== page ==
¶9 The evidence disclosed certain undisputed facts, to wit: that the accident happened on a country road in the vicinity of the Okmulgee City Lake in the forepart of the afternoon; that the road was 18 feet in width at the point of impact; that the road is in a wooded area; that the road is an upgrade to the west and turns toward the southwest; that the two cars were going in opposite directions at the time of the collision, the defendant's car traveling from the west and plaintiff's car from the east; that there was a curve in the road almost immediately west of the point of impact; that the surface of the road consisted of gravel, dirt and clay; that both parties were sober; that the defendant and his family had gone to the lake on a picnic but soon after their arrival at the lake rain began to fall and the defendant with his family had started home; that at the point of the collision the road had become slick.
¶10 Art Hackney, the Oklahoma Highway Trooper who investigated the accident, testified that he arrived at the scene of the accident soon after it happened and that from his investigation the vehicles had not been moved from their point of rest following the accident; that he determined the point of impact between the vehicles was approximately two feet north of the center of the roadway (that being in Gwinn's lane of traffic); that the accident occurred about seven feet from the right side of the roadbed; that the slick roadbed would have a lot to do with the cause of the accident; that the vehicles came to rest at, or approximately, at the point of impact; that his notes made at the time of the investigation showed that both vehicles were traveling at a speed of 20 miles per hour at the time of the impact but did not remember if he got his information from the parties or whether the speed was calculated by his personal investigation.
¶11 Other pertinent questions were propounded to this officer and the following answers given:
"Q. Let me ask this question. If the vehicle stays at approximately the same point, or comes to rest after the accident where the collision occurred with reference to speed, what do they indicate to you, sir?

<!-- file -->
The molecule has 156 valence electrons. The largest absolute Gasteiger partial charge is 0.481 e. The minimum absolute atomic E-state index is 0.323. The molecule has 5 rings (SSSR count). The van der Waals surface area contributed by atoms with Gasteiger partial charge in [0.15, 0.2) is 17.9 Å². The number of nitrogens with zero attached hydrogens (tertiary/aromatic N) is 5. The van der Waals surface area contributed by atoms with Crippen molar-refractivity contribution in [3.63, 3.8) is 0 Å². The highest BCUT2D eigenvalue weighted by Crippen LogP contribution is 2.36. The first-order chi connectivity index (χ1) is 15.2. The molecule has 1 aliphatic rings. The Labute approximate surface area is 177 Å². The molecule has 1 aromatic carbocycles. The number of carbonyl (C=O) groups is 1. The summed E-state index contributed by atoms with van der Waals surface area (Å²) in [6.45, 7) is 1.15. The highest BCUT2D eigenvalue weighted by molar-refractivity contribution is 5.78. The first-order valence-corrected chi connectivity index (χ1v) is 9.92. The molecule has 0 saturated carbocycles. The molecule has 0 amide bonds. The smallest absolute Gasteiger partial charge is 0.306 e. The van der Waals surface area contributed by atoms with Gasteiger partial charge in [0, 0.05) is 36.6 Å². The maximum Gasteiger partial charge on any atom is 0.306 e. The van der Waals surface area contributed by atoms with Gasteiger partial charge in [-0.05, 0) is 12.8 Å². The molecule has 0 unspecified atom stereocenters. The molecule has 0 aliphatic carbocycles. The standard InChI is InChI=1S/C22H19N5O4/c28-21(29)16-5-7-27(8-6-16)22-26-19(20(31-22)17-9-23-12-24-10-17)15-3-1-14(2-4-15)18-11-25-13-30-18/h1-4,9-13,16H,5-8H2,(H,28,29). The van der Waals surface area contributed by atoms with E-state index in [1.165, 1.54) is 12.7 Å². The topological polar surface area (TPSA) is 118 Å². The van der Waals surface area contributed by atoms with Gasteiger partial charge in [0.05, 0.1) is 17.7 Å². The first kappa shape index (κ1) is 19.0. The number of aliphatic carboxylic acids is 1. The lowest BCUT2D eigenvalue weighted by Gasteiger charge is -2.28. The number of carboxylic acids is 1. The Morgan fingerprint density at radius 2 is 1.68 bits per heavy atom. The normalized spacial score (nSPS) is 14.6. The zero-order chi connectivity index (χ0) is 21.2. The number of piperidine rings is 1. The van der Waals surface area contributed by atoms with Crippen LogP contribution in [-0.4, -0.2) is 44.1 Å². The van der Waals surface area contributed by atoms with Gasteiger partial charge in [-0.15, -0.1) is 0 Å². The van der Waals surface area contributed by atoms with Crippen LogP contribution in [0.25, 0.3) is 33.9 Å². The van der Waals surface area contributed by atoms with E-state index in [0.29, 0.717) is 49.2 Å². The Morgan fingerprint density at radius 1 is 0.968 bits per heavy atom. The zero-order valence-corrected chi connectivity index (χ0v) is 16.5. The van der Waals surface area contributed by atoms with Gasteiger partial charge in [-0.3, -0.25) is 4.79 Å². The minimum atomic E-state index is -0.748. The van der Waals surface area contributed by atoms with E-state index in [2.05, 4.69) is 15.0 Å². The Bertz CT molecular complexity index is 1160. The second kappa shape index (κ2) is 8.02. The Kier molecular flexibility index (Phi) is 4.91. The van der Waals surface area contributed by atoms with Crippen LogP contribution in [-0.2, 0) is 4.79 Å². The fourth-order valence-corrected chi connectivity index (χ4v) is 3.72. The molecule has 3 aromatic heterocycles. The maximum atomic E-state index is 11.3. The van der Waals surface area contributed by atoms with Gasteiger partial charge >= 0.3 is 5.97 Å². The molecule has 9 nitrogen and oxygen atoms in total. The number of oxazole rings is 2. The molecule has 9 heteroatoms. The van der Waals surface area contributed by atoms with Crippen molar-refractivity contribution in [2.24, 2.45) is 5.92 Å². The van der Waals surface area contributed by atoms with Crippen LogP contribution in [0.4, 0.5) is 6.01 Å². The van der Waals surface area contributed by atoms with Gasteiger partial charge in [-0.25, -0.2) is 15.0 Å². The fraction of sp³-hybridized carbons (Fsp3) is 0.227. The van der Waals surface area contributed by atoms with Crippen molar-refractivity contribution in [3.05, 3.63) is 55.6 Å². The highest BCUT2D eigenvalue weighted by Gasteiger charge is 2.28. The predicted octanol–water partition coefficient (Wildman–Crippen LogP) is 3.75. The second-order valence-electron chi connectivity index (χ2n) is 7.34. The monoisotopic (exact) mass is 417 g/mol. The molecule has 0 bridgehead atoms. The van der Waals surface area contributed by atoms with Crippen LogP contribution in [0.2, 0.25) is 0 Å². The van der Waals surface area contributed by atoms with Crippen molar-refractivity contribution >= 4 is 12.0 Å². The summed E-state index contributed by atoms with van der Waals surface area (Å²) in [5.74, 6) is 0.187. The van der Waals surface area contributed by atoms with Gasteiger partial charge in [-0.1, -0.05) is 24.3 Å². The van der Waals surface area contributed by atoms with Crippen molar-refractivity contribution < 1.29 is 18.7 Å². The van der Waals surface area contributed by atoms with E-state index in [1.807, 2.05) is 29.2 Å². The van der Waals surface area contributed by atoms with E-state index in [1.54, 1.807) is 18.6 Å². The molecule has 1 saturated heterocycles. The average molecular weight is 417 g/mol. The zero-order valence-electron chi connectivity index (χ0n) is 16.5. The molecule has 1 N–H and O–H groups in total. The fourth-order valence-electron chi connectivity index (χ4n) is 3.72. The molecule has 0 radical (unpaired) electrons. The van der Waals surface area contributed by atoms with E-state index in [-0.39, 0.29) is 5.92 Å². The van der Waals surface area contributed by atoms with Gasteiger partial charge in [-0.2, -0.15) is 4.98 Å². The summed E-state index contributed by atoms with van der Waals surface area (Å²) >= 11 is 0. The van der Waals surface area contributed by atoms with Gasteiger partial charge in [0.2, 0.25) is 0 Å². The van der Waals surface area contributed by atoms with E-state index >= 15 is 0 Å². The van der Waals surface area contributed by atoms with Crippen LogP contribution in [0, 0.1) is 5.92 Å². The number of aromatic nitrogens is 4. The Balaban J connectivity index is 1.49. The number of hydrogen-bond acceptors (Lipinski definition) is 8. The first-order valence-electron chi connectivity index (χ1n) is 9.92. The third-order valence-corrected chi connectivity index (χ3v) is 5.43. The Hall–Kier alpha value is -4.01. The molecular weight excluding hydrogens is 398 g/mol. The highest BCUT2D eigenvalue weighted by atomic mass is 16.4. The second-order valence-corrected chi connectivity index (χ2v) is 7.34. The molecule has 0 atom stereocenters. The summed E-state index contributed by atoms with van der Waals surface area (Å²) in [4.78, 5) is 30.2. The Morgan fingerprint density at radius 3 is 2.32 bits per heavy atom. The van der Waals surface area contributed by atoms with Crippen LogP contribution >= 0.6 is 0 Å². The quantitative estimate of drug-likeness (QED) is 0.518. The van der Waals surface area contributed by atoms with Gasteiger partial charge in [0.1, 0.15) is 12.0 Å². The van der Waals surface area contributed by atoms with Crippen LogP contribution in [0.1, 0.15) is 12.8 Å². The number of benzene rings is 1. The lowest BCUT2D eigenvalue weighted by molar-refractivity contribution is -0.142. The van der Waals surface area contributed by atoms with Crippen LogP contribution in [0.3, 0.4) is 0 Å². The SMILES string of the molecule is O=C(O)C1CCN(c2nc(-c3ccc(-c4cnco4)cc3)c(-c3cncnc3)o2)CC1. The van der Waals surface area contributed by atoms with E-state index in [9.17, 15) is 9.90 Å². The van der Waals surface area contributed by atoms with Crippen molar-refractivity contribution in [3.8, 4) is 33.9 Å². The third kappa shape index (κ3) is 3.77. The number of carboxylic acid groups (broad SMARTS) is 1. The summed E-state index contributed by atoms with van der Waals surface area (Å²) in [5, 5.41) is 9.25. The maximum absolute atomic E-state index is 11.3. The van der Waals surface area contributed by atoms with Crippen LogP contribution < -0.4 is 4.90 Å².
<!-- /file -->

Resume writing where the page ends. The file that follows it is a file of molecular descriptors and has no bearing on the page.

A. Their speed was pretty close together, if they come to rest approximately - say you have a head on collission they will come to rest approximately at the point of impact where you got both vehicles at the same speed. If one is doing fifty and the other five, then when they hit of course, it will go on. The one that has the speed. If you have the same type vehicles.
Q. And, yet, is it not your opinion that where they stop at approximately the same place, they are going at approximately the same speed, except for the weight of the vehicle, the vehicle weighing less was the Volkswagen? (Objection overruled by the Court)
Q. Well, if vehicles are going at the same speed, Officer, a Volkswagen and a Pontiac are going the same speed, what would happen to the Volkswagen when they hit head-on?
Q. If you have a judgment?
A. I would say, if they are going at the same speed and if they hit head-on, then your Volkswagen would get the worst end of the deal. It would be knocked backwards. You have all of the weight of the Pontiac and the lightness of the Volkswagen."
* * * * * *
"Q. With reference to this picture we have the problem here of visibility. How far you can see. Do you recall about the trees on both sides?
A. Well, yes, it's a wooded area.
Q. You can't see through the curve?
A. I believe that's right.
Q. Is that right?